History of Crescent City and Del Norte County
Photos on this page courtesy of the Del Norte County Historical Society.
Native American Settlement
Prior to the arrival of European settlers, two cultural groups occupied what is now Del Norte County: the Tolowa and the Yurok. Tolowa territory covered the northern part of the county, and Yurok the southern part. Although the Tolowa are not a federally recognized tribe, today they are among the residents of the Smith River Rancheria, located near the mouth of the Smith River.
Young Tolowa Girl with Woven Baskets
The first Europeans to see Del Norte County were most likely Spanish who had arrived by ship in the 17th and 18th centuries. The first American to explore the country overland was Jedediah Strong Smith, for whom the Smith River is named. In 1828, Smith and his party of trappers traded with Native Americans, came upon Lake Earl, and camped at Crescent City.
In 1848, Major Pierson B. Reading discovered gold on the Trinity River, and by 1850, northwestern California was teeming with miners. The town of Crescent City was established in 1853 by J. F. Wendell, who was issued a land warrant for 230 acres. Crescent City became a bustling shipping and trade center, catering to and supplying the miners. Gold discoveries in the immediate vicinity of Crescent City and on the south fork of the Smith River fueled the boom. During this period, residents and miners began requesting more transportation routes. The first “road” in Del Norte County, the Kelsey Trail from Crescent City to Yreka, was opened in 1855. To facilitate the use of Crescent Bay as a harbor, the Battery Point Lighthouse was erected in 1856. It survived the 1964 tsunami and is currently open to the public. In 1857, the Crescent City & Yreka Plank & Turnpike Company began construction on a plank road between Crescent City and Waldo, Oregon (Sailor’s Diggings); it was completed in 1858.
A Share in the Crescent City Plank Road & Turnpike Company
By the late 1860s, however, a decline in the production of local mines and the opening of more promising gold fields elsewhere, drove all but a handful of miners from the area.
The waters near Crescent City are treacherous as evidenced by shipwrecks early in the towns history. In 1850, the Paragon sunk followed by the Tarquin 1851. Coupled with the fact that coastal travel was necessary for the survival of the region the Battery Point Lighthouse was built in 1856. It is open to the public during the summer and managed by the Del Norte Historical Society. It is registered as a California Historical Landmark.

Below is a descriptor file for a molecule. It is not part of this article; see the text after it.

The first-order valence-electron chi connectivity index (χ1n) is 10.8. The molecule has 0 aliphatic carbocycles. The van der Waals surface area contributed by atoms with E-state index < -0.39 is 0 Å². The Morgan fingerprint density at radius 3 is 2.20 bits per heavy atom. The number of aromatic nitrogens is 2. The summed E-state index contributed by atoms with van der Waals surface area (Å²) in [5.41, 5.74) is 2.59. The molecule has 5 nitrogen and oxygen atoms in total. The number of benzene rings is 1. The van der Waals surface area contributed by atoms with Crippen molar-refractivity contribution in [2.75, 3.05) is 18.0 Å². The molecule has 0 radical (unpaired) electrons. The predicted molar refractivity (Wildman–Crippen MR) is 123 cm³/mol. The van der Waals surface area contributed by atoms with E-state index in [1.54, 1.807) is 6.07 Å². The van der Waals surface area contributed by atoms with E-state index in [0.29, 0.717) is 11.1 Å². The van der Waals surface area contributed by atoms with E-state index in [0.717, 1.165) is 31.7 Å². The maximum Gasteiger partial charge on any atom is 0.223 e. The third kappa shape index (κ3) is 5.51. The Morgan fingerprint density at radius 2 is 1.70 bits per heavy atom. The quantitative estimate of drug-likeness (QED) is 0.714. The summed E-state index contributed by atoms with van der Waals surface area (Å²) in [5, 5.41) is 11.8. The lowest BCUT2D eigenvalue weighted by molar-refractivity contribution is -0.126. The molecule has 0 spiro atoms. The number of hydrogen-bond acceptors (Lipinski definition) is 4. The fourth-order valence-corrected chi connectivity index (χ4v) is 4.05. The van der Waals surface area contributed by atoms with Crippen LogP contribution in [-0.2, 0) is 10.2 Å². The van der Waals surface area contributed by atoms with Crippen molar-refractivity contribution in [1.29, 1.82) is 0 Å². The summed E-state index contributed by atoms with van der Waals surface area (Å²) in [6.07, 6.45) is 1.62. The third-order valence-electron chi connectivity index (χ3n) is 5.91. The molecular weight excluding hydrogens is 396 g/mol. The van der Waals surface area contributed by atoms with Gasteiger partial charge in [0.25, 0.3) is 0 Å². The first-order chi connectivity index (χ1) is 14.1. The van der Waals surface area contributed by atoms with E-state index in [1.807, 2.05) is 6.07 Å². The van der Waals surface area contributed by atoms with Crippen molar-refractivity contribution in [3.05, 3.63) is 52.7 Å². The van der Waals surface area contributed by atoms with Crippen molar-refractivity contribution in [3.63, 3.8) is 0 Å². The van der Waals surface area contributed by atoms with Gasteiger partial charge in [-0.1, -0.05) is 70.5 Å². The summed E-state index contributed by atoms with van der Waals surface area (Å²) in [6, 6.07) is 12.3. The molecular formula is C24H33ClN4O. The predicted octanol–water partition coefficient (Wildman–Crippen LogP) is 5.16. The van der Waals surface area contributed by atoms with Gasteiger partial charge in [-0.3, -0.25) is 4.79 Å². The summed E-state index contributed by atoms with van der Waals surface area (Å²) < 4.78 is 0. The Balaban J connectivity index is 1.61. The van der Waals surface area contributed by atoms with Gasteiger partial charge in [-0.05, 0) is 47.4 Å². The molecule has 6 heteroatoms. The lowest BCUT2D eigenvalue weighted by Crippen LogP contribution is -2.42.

In 1865, the paddle steamer Brother Jonathan struck an uncharted reef just off of Point St. George near Crescent City. Two hundred forty-four were lost and only nineteen survived. The sinking of the Jonathan and other accidents resulted in the construction of the St. George Reef Lighthouse in 1892. The lighthouse sits on a reef six miles offshore. Supplies were brought in by boat and docking with the lighthouse was treacherous. The lighthouse is on the National Register of Historic Places as is the Brother Jonathan shipwreck site.
Early Photo of Pt. Saint George Reef Lighthouse
The timber industry has historically played a large role in Crescent City’s and Del Norte County’s economy. This dates back to the 1850s, when the area experienced a boom in settlement as a result of lumbering activity that followed the mining industry and the need to supply lumber for mining and housing purposes, not just in the county, but throughout California’s mining communities. Locally-produced lumber was shipped to Crescent City for reshipment to San Francisco. The northern California timber industry peaked in the post World War II years (1945 to 1950) as a result of strong housing and construction demand and an abundance of raw materials. Shortly after 1950, the number of mills began to drop as the industry transitioned from one based on harvesting old growth timber to one that relies on younger, smaller, less valuable second growth that is relatively more expensive to grow.
Early Loggers take a hard-earned break
Photo of Hobbs, Wall & Co. logging camp. Hobbs, Wall & Co. was prominent in the area from the late 1800's into the 20th century
The topography of the sea floor near Crescent City has the effect of focusing tsunamis. On, March 27, 1964 the Good Friday Earthquake (measuring 9.2 on the Richter scale) set in motion a tsunami down the west coast of the U.S. Crescent City was struck with four waves destroying hundreds of buildings (including most of the downtown area) and killing 12 people.
Aftermath of the 1964 Tsunami
On March 11, 2011 a tsunami generated by the 9.0 scale Tohoku earthquake near Japan severely damaged the harbor and claimed one victim.
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